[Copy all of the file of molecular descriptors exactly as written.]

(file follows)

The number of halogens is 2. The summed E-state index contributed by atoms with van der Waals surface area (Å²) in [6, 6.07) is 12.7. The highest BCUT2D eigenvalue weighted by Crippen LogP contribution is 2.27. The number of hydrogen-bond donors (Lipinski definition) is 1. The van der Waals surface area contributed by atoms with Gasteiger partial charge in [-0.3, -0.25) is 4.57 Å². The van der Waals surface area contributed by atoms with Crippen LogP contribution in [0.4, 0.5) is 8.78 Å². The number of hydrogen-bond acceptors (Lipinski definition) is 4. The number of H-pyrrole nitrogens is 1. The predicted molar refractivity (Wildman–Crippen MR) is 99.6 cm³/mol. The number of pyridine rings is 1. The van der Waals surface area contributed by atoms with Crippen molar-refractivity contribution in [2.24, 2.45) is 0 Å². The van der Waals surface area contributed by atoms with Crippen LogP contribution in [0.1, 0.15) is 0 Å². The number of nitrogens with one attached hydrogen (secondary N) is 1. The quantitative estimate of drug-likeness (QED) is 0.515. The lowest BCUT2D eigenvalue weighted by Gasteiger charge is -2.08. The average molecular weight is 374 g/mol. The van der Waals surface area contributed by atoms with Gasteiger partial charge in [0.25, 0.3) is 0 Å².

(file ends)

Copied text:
The number of halogens is 2. The summed E-state index contributed by atoms with van der Waals surface area (Å²) in [6, 6.07) is 12.7. The highest BCUT2D eigenvalue weighted by Crippen LogP contribution is 2.27. The number of hydrogen-bond donors (Lipinski definition) is 1. The van der Waals surface area contributed by atoms with Gasteiger partial charge in [-0.3, -0.25) is 4.57 Å². The van der Waals surface area contributed by atoms with Crippen LogP contribution in [0.4, 0.5) is 8.78 Å². The number of hydrogen-bond acceptors (Lipinski definition) is 4. The number of H-pyrrole nitrogens is 1. The predicted molar refractivity (Wildman–Crippen MR) is 99.6 cm³/mol. The number of pyridine rings is 1. The van der Waals surface area contributed by atoms with Crippen molar-refractivity contribution in [2.24, 2.45) is 0 Å². The van der Waals surface area contributed by atoms with Crippen LogP contribution in [0.1, 0.15) is 0 Å². The number of nitrogens with one attached hydrogen (secondary N) is 1. The quantitative estimate of drug-likeness (QED) is 0.515. The lowest BCUT2D eigenvalue weighted by Gasteiger charge is -2.08. The average molecular weight is 374 g/mol. The van der Waals surface area contributed by atoms with Gasteiger partial charge in [0.25, 0.3) is 0 Å².